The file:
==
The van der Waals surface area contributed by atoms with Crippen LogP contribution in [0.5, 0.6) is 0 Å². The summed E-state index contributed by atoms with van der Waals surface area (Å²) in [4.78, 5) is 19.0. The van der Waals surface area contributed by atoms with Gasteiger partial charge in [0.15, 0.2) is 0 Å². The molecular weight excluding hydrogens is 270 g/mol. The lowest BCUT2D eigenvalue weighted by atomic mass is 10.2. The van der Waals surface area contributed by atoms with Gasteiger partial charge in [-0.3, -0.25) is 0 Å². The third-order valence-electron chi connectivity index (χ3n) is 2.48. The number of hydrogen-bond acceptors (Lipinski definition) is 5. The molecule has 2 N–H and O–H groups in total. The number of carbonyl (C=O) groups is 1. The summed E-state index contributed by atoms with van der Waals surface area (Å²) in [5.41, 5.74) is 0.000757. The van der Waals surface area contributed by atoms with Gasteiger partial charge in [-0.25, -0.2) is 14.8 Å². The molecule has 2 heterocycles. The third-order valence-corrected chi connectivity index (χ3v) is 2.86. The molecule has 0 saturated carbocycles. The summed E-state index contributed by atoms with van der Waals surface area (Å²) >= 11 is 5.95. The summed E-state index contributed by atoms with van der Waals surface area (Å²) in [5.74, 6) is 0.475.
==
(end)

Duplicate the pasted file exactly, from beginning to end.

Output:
The van der Waals surface area contributed by atoms with Crippen LogP contribution in [0.5, 0.6) is 0 Å². The summed E-state index contributed by atoms with van der Waals surface area (Å²) in [4.78, 5) is 19.0. The van der Waals surface area contributed by atoms with Gasteiger partial charge in [0.15, 0.2) is 0 Å². The molecular weight excluding hydrogens is 270 g/mol. The lowest BCUT2D eigenvalue weighted by atomic mass is 10.2. The van der Waals surface area contributed by atoms with Gasteiger partial charge in [-0.3, -0.25) is 0 Å². The third-order valence-electron chi connectivity index (χ3n) is 2.48. The number of hydrogen-bond acceptors (Lipinski definition) is 5. The molecule has 2 N–H and O–H groups in total. The number of carbonyl (C=O) groups is 1. The summed E-state index contributed by atoms with van der Waals surface area (Å²) in [5.41, 5.74) is 0.000757. The van der Waals surface area contributed by atoms with Gasteiger partial charge in [-0.25, -0.2) is 14.8 Å². The molecule has 2 heterocycles. The third-order valence-corrected chi connectivity index (χ3v) is 2.86. The molecule has 0 saturated carbocycles. The summed E-state index contributed by atoms with van der Waals surface area (Å²) >= 11 is 5.95. The summed E-state index contributed by atoms with van der Waals surface area (Å²) in [5.74, 6) is 0.475.